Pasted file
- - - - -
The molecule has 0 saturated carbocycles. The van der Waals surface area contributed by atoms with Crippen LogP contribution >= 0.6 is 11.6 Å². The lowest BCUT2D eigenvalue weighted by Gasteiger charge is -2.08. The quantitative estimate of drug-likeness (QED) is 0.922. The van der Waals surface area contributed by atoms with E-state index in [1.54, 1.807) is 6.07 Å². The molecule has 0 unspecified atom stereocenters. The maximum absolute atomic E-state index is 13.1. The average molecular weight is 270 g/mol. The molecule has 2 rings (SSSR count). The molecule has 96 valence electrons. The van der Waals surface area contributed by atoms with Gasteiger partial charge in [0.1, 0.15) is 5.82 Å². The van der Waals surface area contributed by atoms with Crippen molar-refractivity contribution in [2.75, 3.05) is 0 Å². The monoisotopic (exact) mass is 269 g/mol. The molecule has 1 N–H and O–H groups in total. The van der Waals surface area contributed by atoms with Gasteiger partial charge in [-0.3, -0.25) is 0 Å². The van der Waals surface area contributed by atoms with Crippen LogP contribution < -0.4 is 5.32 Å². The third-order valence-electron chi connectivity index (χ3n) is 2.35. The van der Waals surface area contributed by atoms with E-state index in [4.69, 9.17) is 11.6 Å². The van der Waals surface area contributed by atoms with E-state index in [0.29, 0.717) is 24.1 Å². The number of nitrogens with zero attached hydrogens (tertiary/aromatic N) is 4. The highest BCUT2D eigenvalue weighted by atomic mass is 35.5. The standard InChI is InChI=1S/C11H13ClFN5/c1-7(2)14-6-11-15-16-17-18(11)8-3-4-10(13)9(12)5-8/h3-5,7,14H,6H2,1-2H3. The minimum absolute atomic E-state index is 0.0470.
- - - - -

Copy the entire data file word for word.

The molecule has 0 saturated carbocycles. The van der Waals surface area contributed by atoms with Crippen LogP contribution >= 0.6 is 11.6 Å². The lowest BCUT2D eigenvalue weighted by Gasteiger charge is -2.08. The quantitative estimate of drug-likeness (QED) is 0.922. The van der Waals surface area contributed by atoms with E-state index in [1.54, 1.807) is 6.07 Å². The molecule has 0 unspecified atom stereocenters. The maximum absolute atomic E-state index is 13.1. The average molecular weight is 270 g/mol. The molecule has 2 rings (SSSR count). The molecule has 96 valence electrons. The van der Waals surface area contributed by atoms with Gasteiger partial charge in [0.1, 0.15) is 5.82 Å². The van der Waals surface area contributed by atoms with Crippen molar-refractivity contribution in [2.75, 3.05) is 0 Å². The monoisotopic (exact) mass is 269 g/mol. The molecule has 1 N–H and O–H groups in total. The van der Waals surface area contributed by atoms with Gasteiger partial charge in [-0.3, -0.25) is 0 Å². The van der Waals surface area contributed by atoms with Crippen LogP contribution < -0.4 is 5.32 Å². The third-order valence-electron chi connectivity index (χ3n) is 2.35. The van der Waals surface area contributed by atoms with E-state index in [4.69, 9.17) is 11.6 Å². The van der Waals surface area contributed by atoms with E-state index in [0.29, 0.717) is 24.1 Å². The number of nitrogens with zero attached hydrogens (tertiary/aromatic N) is 4. The highest BCUT2D eigenvalue weighted by atomic mass is 35.5. The standard InChI is InChI=1S/C11H13ClFN5/c1-7(2)14-6-11-15-16-17-18(11)8-3-4-10(13)9(12)5-8/h3-5,7,14H,6H2,1-2H3. The minimum absolute atomic E-state index is 0.0470.